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also Im·a·gism  (ĭm′ə-jĭz′əm)
A literary movement launched by British and American poets in the early 1900s that advocated the use of free verse, common speech patterns, and clear concrete images as a reaction to Victorian sentimentalism.

im′a·gist n.
im′a·gis′tic adj.
im′a·gis′ti·cal·ly adv.


(Literary & Literary Critical Terms) a poetic movement in England and America between 1912 and 1917, initiated chiefly by Ezra Pound, advocating the use of ordinary speech and the precise presentation of images
ˈimagist n, adj
ˌimagˈistic adj
ˌimagˈistically adv


(ˈɪm əˌdʒɪz əm)

a style of poetry that employs free verse, precise imagery, and the patterns and rhythms of common speech.
im′ag•ist, n., adj.
im`ag•is′tic, adj.
im`ag•is′ti•cal•ly, adv.


a theory or practice of a group of English and American poets between 1909 and 1917, especially emphasis upon the use of common speech, new rhythms, unrestricted subject matter, and clear and precise images. — Imagist, n. — Imagistic, adj.
See also: Literature
ThesaurusAntonymsRelated WordsSynonymsLegend:
Noun1.imagism - a movement by American and English poets early in the 20th century in reaction to Victorian sentimentality; used common speech in free verse with clear concrete imagery
art movement, artistic movement - a group of artists who agree on general principles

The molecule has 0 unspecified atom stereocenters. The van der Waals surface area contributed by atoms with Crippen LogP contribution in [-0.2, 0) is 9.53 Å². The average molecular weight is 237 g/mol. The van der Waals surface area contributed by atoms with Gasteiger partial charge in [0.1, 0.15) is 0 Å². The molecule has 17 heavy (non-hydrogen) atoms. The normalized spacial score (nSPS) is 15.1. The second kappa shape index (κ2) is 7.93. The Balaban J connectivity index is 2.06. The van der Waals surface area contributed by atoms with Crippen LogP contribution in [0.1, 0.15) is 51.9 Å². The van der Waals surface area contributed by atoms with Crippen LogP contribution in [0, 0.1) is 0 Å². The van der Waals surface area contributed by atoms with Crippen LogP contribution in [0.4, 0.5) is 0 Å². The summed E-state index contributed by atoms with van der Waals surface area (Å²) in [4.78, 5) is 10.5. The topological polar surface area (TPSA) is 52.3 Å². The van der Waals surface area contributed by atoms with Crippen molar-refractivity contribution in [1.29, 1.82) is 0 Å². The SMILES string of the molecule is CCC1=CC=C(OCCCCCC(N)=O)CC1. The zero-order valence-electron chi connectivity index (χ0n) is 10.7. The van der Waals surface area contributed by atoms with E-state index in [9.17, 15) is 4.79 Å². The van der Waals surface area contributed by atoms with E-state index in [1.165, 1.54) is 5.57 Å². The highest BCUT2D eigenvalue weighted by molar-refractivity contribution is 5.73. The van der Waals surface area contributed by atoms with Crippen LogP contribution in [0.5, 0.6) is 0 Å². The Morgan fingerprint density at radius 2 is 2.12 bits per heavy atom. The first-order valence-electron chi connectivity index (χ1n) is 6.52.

References in periodicals archive ?
pect imagist dull osopher 23 Mourning Dove--Or it may be I face the dull prospect / of an imagist / turned philosopher
Bryher was the imagist poet Hilda Doolittle's lover.
The best of Cotter's writing is solid poetry, intensely imagist, and speaks deeply and sincerely to real and universal human concerns.
Fans of the Golden Age of American Illustration will be pleased that one of the greatest Saturday Evening Post cover artists, and the foremost imagist of his time, has finally been given the respect he is due.
Noting that the "struggle against rhetoric" (which he defines as "the presence of words and forms externally influencing the poem's heart") united Georgian and Imagist poets, Howarth demonstrates that both groups insisted that a great poem was "the expression of a singular or unified consciousness" (7, 59, 25).
Rasula suggests that if the deep image is "not simply the 1912 Imagist image with depth as added value," then perhaps it is more cinematic than poetic, a formal device akin to the "montage of attractions" or the "emotional shocks" in the films and film theory of Eisenstein.
Rather than look to contemporary Jewish poetry, Reznikoff found a serviceable model for verse in English in the lesser-known (at that time) Ezra Pound and his Imagist movement.
s Poetry: 'The meanings that words hide' is an examination of the early imagist work but also the lesser-known poems of the middle and late years.
Lowell's study not only recasts Keats as Imagist poet, underscoring his favoring the decorative over the allegorical, but also willfully misreads her predecessor's annotations to use in her own poems.
s poetry had also appeared in three anthologies published by Constable, all titled Some Imagist Poets; the first one appeared in 1915).
In a more figurative, imagist way it made us rethink about the map of the world, where we are located and the whole idea of feeling invincible.
In the spring of 1913, however, John Gould Fletcher of Little Rock, Arkansas, met Ezra Pound in the Closerie des Lilas cafe on the Left Bank of the River Seine and began an association that would make him one of the six poets most prominently associated with the Imagist movement.